Small business owners who are keeping a close eye on their financials will always perform at a higher level than those who don’t. Having a handle on your financial performance gives you the means to respond to cash flow needs, inventory shortages, and even employee inefficiencies with timeliness and precision.
You can also leverage your financial statements with investors and creditors to upscale your business with confidence. When you have a data-driven track record to share, you boost your business’s perceived value and reliability. Financial statements essentially make it easier to predict future performance and plan ahead.
The two most powerful financial statements at your disposal are the profit and loss statements and your balance sheet.
Profit and Loss Statements
Simply put, your profit and loss statement is a document that displays how your business is doing at turning revenue into net income. Your bookkeeper or accountant traditionally runs a profit and loss statement on a monthly basis. You can also customize these reports to display previous monthly, quarterly, or yearly data. Watching your business grow over time is one of the most satisfying features of the profit and loss statement.
The profit and loss statement itself records all the expenses from the income during a specific accounting period. You can get as general or nitty gritty as you’d like here. It’s all up to the numbers you’re looking to manage and where you want to go as a business.
The profit and loss sheet is specifically organized into several sections. In the first section, you’ll see the cost of sales subtracted from the revenue of your business. This will give you your gross profit. The next section will show your operating expenses deducted from the gross profit established in section one, leaving you with your operating profit. The third section displays your non-operational revenues and expenses. Finally, the total profit or loss will be displayed at the bottom of the statement.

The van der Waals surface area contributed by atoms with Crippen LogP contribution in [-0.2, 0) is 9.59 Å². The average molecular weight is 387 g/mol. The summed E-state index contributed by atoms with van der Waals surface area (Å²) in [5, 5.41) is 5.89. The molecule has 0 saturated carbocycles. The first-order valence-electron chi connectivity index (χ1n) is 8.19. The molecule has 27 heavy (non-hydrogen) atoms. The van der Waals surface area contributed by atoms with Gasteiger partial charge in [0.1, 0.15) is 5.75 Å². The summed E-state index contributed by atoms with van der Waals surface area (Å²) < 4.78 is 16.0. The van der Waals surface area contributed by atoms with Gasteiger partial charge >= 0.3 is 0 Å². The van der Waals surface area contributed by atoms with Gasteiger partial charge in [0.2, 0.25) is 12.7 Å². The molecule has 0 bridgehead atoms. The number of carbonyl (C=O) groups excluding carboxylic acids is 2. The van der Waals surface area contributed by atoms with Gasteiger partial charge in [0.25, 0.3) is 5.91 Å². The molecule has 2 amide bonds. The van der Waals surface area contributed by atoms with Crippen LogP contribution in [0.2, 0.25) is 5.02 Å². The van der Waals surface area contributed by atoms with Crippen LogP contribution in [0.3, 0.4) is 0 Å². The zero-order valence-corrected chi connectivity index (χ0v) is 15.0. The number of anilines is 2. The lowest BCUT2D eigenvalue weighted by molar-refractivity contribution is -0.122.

Like the profit and loss statement, the balance sheet delivers crucial financial data for your business that can be used for planning purposes. The balance sheet provides key information regarding your asset investments, as well as your outstanding debt. Think of the balance sheet as a broader snapshot of your business’s financials at a particular moment in time.
The balance sheet relies on the tried and true accounting formula: Assets = Liabilities + Equity. Your assets are what you use to run your company, while your liabilities and equity are the moving parts that make up your assets. Ideally, these financial components should be in balance, hence the name of the statement.
Depending on the type of business you own, the types of assets, liabilities, and equities that appear on a balance sheet will look different, but you’ll always have something represented in these categories. By closely examining your balance sheet, you can determine what accounts are most easily converted into cash (most liquid) for your business. This information can then be used to convince investors or creditors to take a chance on your business’s future.
No matter what stage your business is in, make sure you’re running financial statements often and using the information found within them to make calculated, valuable decisions. Using your financial statements to become intimately familiar with your business is an excellent way to confidently make data-driven decisions that allow you to grow.